MY PREDICTION: And now for my thoughts on Group A. It’s hard to predict as some teams have proved a lot while others have more to prove. I predict the two teams to qualify to the knockout phase will be the Netherlands and Senegal.

And there you have it! The first of my reviews of the groups for the 2022 World Cup. As we get closer and closer to the start, you will be seeing more reviews and more predictions.

VIFF 2022 Wraps Up With Excitement

In the past, you’d have to wait until late in November for my VIFF wrap-up blog. However this was one of those years I could only stay for half the Festival. I will get into my reason why I didn’t take in the full festival later in my blog.

Anyways the Vancouver International Film Festival wrapped its 2022 Festival up on Sunday, October 9th. Just in time for people to have their Thanksgiving dinner! The Festival consisted of over 200 short and feature-length films from 74 countries. The films were a wide range including Oscar contenders, documentaries, short films, animation and various Canadian films. With the return of the VIFF to the International Village, it allowed for more opportunities for films to be seen on the big screen and less through the VIFF Connect streaming service. The Festival also brought back more features of VIFF Amp and VIFF Immersed and also allowed for some fun with a classic church performance of Nosferatu!

The showcasing of films went well. Once again, people were up to giving their opinions with the ballots they were handed after the film. And awards were handed out. Here are the award-winning films:

JURIED AWARDS

Best Canadian Film
Presented by the Directors Guild of Canada
Winner: Riceboy Sleeps (dir. Anthony Shim)
Special Mention: Queens Of The Qing Dynasty (dir. Ashley McKenzie)

Best Canadian Documentary
Presented by Rogers Group Of Funds
Winner: Geographies Of Solitude (dir. Jacquelyne Mills)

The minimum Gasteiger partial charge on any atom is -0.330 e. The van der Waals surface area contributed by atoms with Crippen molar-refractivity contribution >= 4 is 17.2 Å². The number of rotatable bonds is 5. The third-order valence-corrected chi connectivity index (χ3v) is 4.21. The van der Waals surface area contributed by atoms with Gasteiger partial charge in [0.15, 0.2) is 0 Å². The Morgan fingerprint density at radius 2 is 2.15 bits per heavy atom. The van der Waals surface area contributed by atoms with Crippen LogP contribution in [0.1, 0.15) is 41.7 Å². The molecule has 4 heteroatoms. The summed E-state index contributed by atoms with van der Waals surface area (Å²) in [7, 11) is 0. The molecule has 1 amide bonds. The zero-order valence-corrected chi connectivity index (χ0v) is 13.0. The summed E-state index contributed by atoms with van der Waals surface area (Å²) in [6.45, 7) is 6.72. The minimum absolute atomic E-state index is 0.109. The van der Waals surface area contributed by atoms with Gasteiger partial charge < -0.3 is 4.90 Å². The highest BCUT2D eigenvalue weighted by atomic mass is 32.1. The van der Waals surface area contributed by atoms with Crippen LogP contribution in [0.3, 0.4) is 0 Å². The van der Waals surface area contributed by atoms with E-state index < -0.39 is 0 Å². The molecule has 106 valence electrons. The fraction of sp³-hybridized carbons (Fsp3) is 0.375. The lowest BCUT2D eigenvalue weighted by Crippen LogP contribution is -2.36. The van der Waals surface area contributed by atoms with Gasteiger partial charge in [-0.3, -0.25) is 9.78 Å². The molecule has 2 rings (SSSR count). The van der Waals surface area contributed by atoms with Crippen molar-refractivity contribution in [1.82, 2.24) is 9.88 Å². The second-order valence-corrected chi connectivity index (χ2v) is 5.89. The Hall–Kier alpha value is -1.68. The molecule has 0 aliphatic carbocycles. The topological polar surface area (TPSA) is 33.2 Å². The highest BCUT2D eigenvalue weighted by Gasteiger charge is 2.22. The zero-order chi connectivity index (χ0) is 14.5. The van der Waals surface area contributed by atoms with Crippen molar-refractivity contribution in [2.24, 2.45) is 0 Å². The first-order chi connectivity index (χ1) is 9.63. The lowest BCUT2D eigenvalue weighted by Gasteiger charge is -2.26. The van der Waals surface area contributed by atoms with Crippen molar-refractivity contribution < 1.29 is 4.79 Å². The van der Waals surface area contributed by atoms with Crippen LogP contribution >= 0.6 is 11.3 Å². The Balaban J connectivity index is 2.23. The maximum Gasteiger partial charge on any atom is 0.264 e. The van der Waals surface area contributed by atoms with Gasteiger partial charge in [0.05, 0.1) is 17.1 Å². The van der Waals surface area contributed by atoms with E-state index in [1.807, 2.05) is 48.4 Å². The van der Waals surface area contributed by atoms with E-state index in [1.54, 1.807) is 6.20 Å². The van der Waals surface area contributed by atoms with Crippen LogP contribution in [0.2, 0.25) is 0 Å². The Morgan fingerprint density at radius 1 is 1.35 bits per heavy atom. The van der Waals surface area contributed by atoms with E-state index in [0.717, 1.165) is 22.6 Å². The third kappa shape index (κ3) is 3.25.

Special Mention: Ever Deadly (dirs. Tanya Tagaq & Chelsea McMullan)

Vanguard Award
Presented by the Lochmaddy Foundation
Winner: Other Cannibals (dir. Francesco Sossai)
Special Mention: Tortoise Under The Earth (dir. Shishir Jha)

Emerging Canadian Director
Presented by Directors Guild of Canada
Winner: Charlotte LeBon – Falcon Lake
Special Mention: Sophie Jarvis – Until Branches Bend

Best BC Film
Presented by Creative BC and Company 3
Winner: Until Branches Bend (dir. Sophie Jarvis)
Special Mention: The Klabona Keepers (dirs. Tamo Campos & Jasper Snow-Rosen)

Best Canadian Short Film
Presented by VIFF and William F. White International
Winner: Baba (dirs. Meran Ismaelsoy & Anya Chirkova)
Special Mentions: Heartbeat Of A Nation (dir. Eric Janvier) and Agony (dir. Arnaud Beaudoux)

AUDIENCE AWARDS

Galas And Special Presentations
Winner:
The Grizzlie Truth (dir. Kathleen S. Jayme)

Showcase
Winner:
Crystal Pite: Angels’ Atlas (dir. Chelsea McMullan)

Panorama
Winner:
The Blue Caftan (dir. Maryam Touzani)

Vanguard
Winner:
Harvest Moon (dir. Amarsaikhan Baljinnyam)

Northern Lights
Winner:
Riceboy Sleeps (dir. Anthony Shim)

Insights
Winner:
The Klabona Keepers (dirs. Tamo Campos & Jasper Snow-Rosen)

Spectrum
Winner:
The Hermit Of Treig (dir. Lizzie MacKenzie)

Portraits
Winner:
Lay Down Your Heart (dir. Marie Clements)

Altered States
Winner:
Rodeo (dir. Lola Quivoron)

And now for my volunteering experience this year. This was a rare year I could only stay for half of the Film Festival. My sister was to have her wedding in Winnipeg on Saturday October 8th. She and her husband married two years earlier, but it was a private ceremony due to the pandemic. They still aimed for that particular day in October 2020 because it would mark the milestone of the anniversary of the day they first met. They tied the knot that day, pandemic or no pandemic. Nevertheless they still wanted a ceremony for the family. After two long years, they got sick of waiting and decided to have it in Winnipeg that day.

For me and my love for the VIFF, that meant I had to cram my volunteering. When I applied, I let them know that it may be possible I can’t do the full amount of expected shifts and explained why. The person in charge of volunteering was good about it. They said they understood and had no problem. Especially since they checked back with my past supervisors and they gave me good word. When shifts were allotted, I rushed to book to the best of my availability and to have it completed in good time before my departure.